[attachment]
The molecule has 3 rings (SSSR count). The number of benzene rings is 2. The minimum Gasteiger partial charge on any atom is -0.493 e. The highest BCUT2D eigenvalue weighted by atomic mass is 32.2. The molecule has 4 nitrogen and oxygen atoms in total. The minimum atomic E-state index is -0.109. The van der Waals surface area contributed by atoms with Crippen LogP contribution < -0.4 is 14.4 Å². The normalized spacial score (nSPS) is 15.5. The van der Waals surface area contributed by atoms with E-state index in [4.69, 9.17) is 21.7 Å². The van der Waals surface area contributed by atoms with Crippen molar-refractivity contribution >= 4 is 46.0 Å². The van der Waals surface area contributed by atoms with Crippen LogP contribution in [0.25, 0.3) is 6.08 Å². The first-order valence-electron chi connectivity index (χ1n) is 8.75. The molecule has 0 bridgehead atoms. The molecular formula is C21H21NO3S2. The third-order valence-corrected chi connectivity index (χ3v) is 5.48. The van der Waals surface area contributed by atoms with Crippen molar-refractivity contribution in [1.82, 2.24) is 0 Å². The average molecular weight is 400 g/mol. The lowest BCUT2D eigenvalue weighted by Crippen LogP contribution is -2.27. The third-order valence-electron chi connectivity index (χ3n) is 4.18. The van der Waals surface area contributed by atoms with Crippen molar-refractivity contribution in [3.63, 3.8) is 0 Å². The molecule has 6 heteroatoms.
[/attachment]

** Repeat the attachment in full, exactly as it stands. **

The molecule has 3 rings (SSSR count). The number of benzene rings is 2. The minimum Gasteiger partial charge on any atom is -0.493 e. The highest BCUT2D eigenvalue weighted by atomic mass is 32.2. The molecule has 4 nitrogen and oxygen atoms in total. The minimum atomic E-state index is -0.109. The van der Waals surface area contributed by atoms with Crippen LogP contribution < -0.4 is 14.4 Å². The normalized spacial score (nSPS) is 15.5. The van der Waals surface area contributed by atoms with E-state index in [4.69, 9.17) is 21.7 Å². The van der Waals surface area contributed by atoms with Crippen molar-refractivity contribution >= 4 is 46.0 Å². The van der Waals surface area contributed by atoms with Crippen LogP contribution in [0.25, 0.3) is 6.08 Å². The first-order valence-electron chi connectivity index (χ1n) is 8.75. The molecule has 0 bridgehead atoms. The molecular formula is C21H21NO3S2. The third-order valence-corrected chi connectivity index (χ3v) is 5.48. The van der Waals surface area contributed by atoms with Crippen molar-refractivity contribution in [1.82, 2.24) is 0 Å². The average molecular weight is 400 g/mol. The lowest BCUT2D eigenvalue weighted by Crippen LogP contribution is -2.27. The third-order valence-electron chi connectivity index (χ3n) is 4.18. The van der Waals surface area contributed by atoms with Crippen molar-refractivity contribution in [3.63, 3.8) is 0 Å². The molecule has 6 heteroatoms.